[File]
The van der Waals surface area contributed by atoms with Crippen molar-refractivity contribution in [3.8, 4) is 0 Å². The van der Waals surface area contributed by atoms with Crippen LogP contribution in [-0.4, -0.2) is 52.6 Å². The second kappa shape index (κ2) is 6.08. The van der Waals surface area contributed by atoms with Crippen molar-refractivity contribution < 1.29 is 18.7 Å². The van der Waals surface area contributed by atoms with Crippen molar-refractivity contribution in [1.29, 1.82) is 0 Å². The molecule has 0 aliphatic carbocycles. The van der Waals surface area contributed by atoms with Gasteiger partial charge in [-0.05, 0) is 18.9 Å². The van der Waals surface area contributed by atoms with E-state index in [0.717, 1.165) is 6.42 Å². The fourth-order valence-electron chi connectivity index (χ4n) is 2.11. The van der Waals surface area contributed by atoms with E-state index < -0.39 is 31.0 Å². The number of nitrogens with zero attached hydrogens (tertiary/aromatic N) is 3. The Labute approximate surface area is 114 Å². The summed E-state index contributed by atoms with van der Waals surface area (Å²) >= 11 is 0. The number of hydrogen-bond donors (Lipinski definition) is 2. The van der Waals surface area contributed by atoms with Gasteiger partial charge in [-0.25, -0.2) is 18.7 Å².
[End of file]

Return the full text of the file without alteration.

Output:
The van der Waals surface area contributed by atoms with Crippen molar-refractivity contribution in [3.8, 4) is 0 Å². The van der Waals surface area contributed by atoms with Crippen LogP contribution in [-0.4, -0.2) is 52.6 Å². The second kappa shape index (κ2) is 6.08. The van der Waals surface area contributed by atoms with Crippen molar-refractivity contribution < 1.29 is 18.7 Å². The van der Waals surface area contributed by atoms with Crippen molar-refractivity contribution in [1.29, 1.82) is 0 Å². The molecule has 0 aliphatic carbocycles. The van der Waals surface area contributed by atoms with Gasteiger partial charge in [-0.05, 0) is 18.9 Å². The van der Waals surface area contributed by atoms with E-state index in [0.717, 1.165) is 6.42 Å². The fourth-order valence-electron chi connectivity index (χ4n) is 2.11. The van der Waals surface area contributed by atoms with E-state index < -0.39 is 31.0 Å². The number of nitrogens with zero attached hydrogens (tertiary/aromatic N) is 3. The Labute approximate surface area is 114 Å². The summed E-state index contributed by atoms with van der Waals surface area (Å²) >= 11 is 0. The number of hydrogen-bond donors (Lipinski definition) is 2. The van der Waals surface area contributed by atoms with Gasteiger partial charge in [-0.25, -0.2) is 18.7 Å².